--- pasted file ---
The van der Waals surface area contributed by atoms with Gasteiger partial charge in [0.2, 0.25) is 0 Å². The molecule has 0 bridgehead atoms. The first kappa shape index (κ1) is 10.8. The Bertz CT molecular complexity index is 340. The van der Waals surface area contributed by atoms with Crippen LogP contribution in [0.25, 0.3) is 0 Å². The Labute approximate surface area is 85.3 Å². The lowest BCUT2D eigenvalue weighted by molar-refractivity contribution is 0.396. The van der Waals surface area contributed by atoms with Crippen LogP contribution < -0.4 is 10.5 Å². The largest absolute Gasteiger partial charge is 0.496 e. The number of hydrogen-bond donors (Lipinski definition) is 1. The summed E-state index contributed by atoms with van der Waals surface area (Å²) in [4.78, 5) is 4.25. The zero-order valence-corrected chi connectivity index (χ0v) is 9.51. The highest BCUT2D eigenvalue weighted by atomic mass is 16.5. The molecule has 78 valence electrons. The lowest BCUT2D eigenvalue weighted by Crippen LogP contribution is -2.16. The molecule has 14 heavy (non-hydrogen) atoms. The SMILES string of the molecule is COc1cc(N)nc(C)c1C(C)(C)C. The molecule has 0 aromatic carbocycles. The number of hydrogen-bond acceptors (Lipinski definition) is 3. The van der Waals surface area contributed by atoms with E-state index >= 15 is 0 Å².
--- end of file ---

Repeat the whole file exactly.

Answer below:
The van der Waals surface area contributed by atoms with Gasteiger partial charge in [0.2, 0.25) is 0 Å². The molecule has 0 bridgehead atoms. The first kappa shape index (κ1) is 10.8. The Bertz CT molecular complexity index is 340. The van der Waals surface area contributed by atoms with Crippen LogP contribution in [0.25, 0.3) is 0 Å². The Labute approximate surface area is 85.3 Å². The lowest BCUT2D eigenvalue weighted by molar-refractivity contribution is 0.396. The van der Waals surface area contributed by atoms with Crippen LogP contribution < -0.4 is 10.5 Å². The largest absolute Gasteiger partial charge is 0.496 e. The number of hydrogen-bond donors (Lipinski definition) is 1. The summed E-state index contributed by atoms with van der Waals surface area (Å²) in [4.78, 5) is 4.25. The zero-order valence-corrected chi connectivity index (χ0v) is 9.51. The highest BCUT2D eigenvalue weighted by atomic mass is 16.5. The molecule has 78 valence electrons. The lowest BCUT2D eigenvalue weighted by Crippen LogP contribution is -2.16. The molecule has 14 heavy (non-hydrogen) atoms. The SMILES string of the molecule is COc1cc(N)nc(C)c1C(C)(C)C. The molecule has 0 aromatic carbocycles. The number of hydrogen-bond acceptors (Lipinski definition) is 3. The van der Waals surface area contributed by atoms with E-state index >= 15 is 0 Å².